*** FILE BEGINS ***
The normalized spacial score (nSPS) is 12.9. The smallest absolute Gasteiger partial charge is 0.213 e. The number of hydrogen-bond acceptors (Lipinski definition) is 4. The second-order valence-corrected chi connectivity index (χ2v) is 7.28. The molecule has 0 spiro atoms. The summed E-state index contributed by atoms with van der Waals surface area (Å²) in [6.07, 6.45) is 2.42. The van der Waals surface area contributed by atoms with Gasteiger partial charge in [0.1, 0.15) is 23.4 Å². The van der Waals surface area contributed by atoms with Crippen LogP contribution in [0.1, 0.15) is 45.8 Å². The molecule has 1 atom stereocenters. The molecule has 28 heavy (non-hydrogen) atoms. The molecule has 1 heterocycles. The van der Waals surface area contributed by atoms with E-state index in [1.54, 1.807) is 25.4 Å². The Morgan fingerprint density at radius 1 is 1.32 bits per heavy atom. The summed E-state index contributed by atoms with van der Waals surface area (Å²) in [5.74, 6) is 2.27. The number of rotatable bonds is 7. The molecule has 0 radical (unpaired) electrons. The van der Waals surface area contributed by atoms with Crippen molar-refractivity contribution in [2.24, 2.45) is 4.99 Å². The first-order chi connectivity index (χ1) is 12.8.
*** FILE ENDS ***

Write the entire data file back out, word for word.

The normalized spacial score (nSPS) is 12.9. The smallest absolute Gasteiger partial charge is 0.213 e. The number of hydrogen-bond acceptors (Lipinski definition) is 4. The second-order valence-corrected chi connectivity index (χ2v) is 7.28. The molecule has 0 spiro atoms. The summed E-state index contributed by atoms with van der Waals surface area (Å²) in [6.07, 6.45) is 2.42. The van der Waals surface area contributed by atoms with Gasteiger partial charge in [0.1, 0.15) is 23.4 Å². The van der Waals surface area contributed by atoms with Crippen LogP contribution in [0.1, 0.15) is 45.8 Å². The molecule has 1 atom stereocenters. The molecule has 28 heavy (non-hydrogen) atoms. The molecule has 1 heterocycles. The van der Waals surface area contributed by atoms with E-state index in [1.54, 1.807) is 25.4 Å². The Morgan fingerprint density at radius 1 is 1.32 bits per heavy atom. The summed E-state index contributed by atoms with van der Waals surface area (Å²) in [5.74, 6) is 2.27. The number of rotatable bonds is 7. The molecule has 0 radical (unpaired) electrons. The van der Waals surface area contributed by atoms with Crippen molar-refractivity contribution in [2.24, 2.45) is 4.99 Å². The first-order chi connectivity index (χ1) is 12.8.